Assessment of Stratified Inhomogeneity Within Distal Alveolar Space with Respect to Oxygen Uptake
The persistence of longitudinal partial pressure gradients inside the alveolar space during the respiratory cycle, i.e. axial gas mixing deficit, is usually referred to as stratified innomogeneity or stratification. The question whether or not there is a limitation of oxygen transport by stratified inhomogeneity in distal alveolar space has been studied in several experimental and theoretical approaches, but remains a controversial issue. Whereas the results of most theoretical studies (Rauwerda, 1946; Cumming et al., 1971; Paiva, 1973; Pack et al., 1977) suggest that the influence of stratification on gas exchange in lungs can be considered negligible, in some experimental investigations (Sikand et al., 1976; Hlastala et al., 1982), partial pressure gradients within alveolar space were estimated to be significantly higher than zero, indicating a relative importance of stratified inhomogeneity. For quantifying stratificational effects, Okubo and Piiper (1974) introduced a compartment model of the lung including a “stratificational conductance”. There is evidence from all investigations performed up to now that such a stratificational conductance is considerably higher than the pulmonary diffusing capacity of oxygen. A major problem in determining a stratificational conductance is seperating it from the much lower conductances brought about by ventilation, diffusion and blood flow.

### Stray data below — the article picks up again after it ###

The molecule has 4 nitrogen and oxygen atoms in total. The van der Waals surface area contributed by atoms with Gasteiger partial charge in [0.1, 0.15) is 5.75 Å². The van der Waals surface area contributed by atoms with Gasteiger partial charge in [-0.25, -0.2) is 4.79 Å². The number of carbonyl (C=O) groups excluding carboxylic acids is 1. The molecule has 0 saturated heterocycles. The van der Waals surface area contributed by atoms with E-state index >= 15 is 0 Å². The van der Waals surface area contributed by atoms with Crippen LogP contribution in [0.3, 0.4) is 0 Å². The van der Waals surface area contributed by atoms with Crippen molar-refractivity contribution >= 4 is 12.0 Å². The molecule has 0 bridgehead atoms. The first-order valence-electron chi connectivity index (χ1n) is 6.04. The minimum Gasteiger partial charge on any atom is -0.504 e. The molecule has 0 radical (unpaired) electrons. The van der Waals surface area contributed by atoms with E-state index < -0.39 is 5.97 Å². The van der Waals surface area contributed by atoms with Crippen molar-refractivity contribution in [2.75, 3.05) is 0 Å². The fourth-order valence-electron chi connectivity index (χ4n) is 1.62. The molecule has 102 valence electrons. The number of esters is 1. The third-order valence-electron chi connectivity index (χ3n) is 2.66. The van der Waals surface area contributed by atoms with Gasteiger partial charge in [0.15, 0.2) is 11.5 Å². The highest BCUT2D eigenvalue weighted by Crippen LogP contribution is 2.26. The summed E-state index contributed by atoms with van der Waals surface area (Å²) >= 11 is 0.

KeywordsDioxide Helium Carbon Monoxide Stratification Dura
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